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    Simply: Thank you. I've been playing this bloody game for years and have been getting nowhere for about the same amount of time. I've learnt alot of painful lessons in the past 2 weeks thanx to you mate, but good ones.
     
  13. kaelas

    kaelas Chieftain

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    I used to play just Chieftain and Warlord because the two times I tried higher, I got squashed by the AI. Tried these tactics in a Regent game last night - Standard size, random everything - and now I'm sitting as the second most power civ with a real chance of winning. And hellfire, I'm having heaps more fun! :)
     
  14. Sukenis

    Sukenis the J'BOOtian Warlord

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    I am not that good of a player (Emporer), but I can win without any wonders. I have had to do it from time to time as well. I can not see how anyone can claim that any wonder makes a difference between victory and defeat. If one is that important for a specific game, build an army and go take the wonder. You still get the benefit, but do not have to build it yourself. If you cannot take and hold it, raze the city and stop everyone from having it. Both work for me.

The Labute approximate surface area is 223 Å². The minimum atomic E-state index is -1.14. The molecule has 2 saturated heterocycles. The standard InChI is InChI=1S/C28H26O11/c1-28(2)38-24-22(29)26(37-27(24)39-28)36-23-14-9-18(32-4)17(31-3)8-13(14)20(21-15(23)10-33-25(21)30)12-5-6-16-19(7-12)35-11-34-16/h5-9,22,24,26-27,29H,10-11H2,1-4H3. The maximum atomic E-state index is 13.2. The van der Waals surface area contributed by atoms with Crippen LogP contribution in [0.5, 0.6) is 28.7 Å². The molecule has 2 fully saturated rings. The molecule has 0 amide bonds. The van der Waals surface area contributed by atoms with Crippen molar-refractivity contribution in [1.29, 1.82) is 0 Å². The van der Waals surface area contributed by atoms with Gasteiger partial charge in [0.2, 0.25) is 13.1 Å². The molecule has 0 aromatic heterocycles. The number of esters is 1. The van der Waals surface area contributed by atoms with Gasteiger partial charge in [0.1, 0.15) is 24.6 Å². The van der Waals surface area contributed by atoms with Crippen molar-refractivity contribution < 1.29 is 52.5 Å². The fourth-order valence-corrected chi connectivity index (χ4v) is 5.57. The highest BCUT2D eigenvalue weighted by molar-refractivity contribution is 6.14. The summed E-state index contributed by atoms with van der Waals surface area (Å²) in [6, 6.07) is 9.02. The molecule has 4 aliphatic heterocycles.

15. Doc Tsiolkovski

    Doc Tsiolkovski Deity

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    Köln, Cologne, Colonia. Finally.
    Luckily, I never suffered from that addiction myself.
    Just want to mention I'm currently in an Emperor level 'Barbaric' (no cultural buildings at all except small wonders) + 'Defiant' (no foreign citizens ever, in other words, no capturing; no cities in peace treaties) SG, and while it may hurt to burn all those wonder cities, it shows again how unneeded wonders are.
    Of course, we had to start with the Ivory monopoly :lol:.
     
  16. Roxlimn

    Roxlimn Deity

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    I think that as far as newbie tendencies are concerned, this "addiction" with wonders is more or less correct, but this is also true for automating workers, always irrigating or developing all sqaures around a city, always building Swordsmen or requiring Iron (or any resource, really) at the start of any age. Any of these can be considered newbish tendencies and the sooner you get wiser, the better for you.